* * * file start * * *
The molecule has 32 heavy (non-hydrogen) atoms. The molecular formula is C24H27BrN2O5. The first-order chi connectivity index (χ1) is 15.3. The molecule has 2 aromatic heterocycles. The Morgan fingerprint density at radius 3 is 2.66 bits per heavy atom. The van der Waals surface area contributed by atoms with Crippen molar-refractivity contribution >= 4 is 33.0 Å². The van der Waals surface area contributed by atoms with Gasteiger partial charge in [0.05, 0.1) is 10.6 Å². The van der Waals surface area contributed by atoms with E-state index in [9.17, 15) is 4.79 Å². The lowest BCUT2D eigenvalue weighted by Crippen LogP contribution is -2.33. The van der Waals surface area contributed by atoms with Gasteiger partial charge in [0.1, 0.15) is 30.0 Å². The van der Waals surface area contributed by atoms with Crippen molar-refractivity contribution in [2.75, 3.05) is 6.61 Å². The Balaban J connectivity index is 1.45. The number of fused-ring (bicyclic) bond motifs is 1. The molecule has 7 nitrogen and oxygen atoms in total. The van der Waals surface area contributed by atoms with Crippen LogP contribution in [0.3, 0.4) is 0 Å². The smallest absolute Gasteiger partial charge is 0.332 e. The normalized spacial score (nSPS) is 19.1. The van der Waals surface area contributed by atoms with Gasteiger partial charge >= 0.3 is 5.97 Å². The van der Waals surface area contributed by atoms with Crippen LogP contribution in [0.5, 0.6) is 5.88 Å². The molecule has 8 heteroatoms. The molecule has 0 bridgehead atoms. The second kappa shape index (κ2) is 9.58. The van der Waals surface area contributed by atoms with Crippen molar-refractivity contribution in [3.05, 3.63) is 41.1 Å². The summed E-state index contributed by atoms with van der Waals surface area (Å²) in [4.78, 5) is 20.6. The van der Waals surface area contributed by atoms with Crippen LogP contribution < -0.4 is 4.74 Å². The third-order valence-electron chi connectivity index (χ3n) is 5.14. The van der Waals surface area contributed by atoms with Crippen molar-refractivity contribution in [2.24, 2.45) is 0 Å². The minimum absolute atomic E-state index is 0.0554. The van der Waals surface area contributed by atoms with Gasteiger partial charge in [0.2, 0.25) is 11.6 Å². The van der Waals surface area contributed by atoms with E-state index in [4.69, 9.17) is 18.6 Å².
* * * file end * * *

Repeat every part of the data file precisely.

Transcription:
The molecule has 32 heavy (non-hydrogen) atoms. The molecular formula is C24H27BrN2O5. The first-order chi connectivity index (χ1) is 15.3. The molecule has 2 aromatic heterocycles. The Morgan fingerprint density at radius 3 is 2.66 bits per heavy atom. The van der Waals surface area contributed by atoms with Crippen molar-refractivity contribution >= 4 is 33.0 Å². The van der Waals surface area contributed by atoms with Gasteiger partial charge in [0.05, 0.1) is 10.6 Å². The van der Waals surface area contributed by atoms with E-state index in [9.17, 15) is 4.79 Å². The lowest BCUT2D eigenvalue weighted by Crippen LogP contribution is -2.33. The van der Waals surface area contributed by atoms with Gasteiger partial charge in [0.1, 0.15) is 30.0 Å². The van der Waals surface area contributed by atoms with Crippen molar-refractivity contribution in [2.75, 3.05) is 6.61 Å². The Balaban J connectivity index is 1.45. The number of fused-ring (bicyclic) bond motifs is 1. The molecule has 7 nitrogen and oxygen atoms in total. The van der Waals surface area contributed by atoms with Crippen LogP contribution in [0.3, 0.4) is 0 Å². The smallest absolute Gasteiger partial charge is 0.332 e. The normalized spacial score (nSPS) is 19.1. The van der Waals surface area contributed by atoms with Gasteiger partial charge >= 0.3 is 5.97 Å². The van der Waals surface area contributed by atoms with Crippen LogP contribution in [0.5, 0.6) is 5.88 Å². The molecule has 8 heteroatoms. The molecule has 0 bridgehead atoms. The second kappa shape index (κ2) is 9.58. The van der Waals surface area contributed by atoms with Crippen molar-refractivity contribution in [3.05, 3.63) is 41.1 Å². The summed E-state index contributed by atoms with van der Waals surface area (Å²) in [4.78, 5) is 20.6. The van der Waals surface area contributed by atoms with Crippen LogP contribution < -0.4 is 4.74 Å². The third-order valence-electron chi connectivity index (χ3n) is 5.14. The van der Waals surface area contributed by atoms with Crippen molar-refractivity contribution in [2.24, 2.45) is 0 Å². The minimum absolute atomic E-state index is 0.0554. The van der Waals surface area contributed by atoms with Gasteiger partial charge in [0.2, 0.25) is 11.6 Å². The van der Waals surface area contributed by atoms with E-state index in [4.69, 9.17) is 18.6 Å².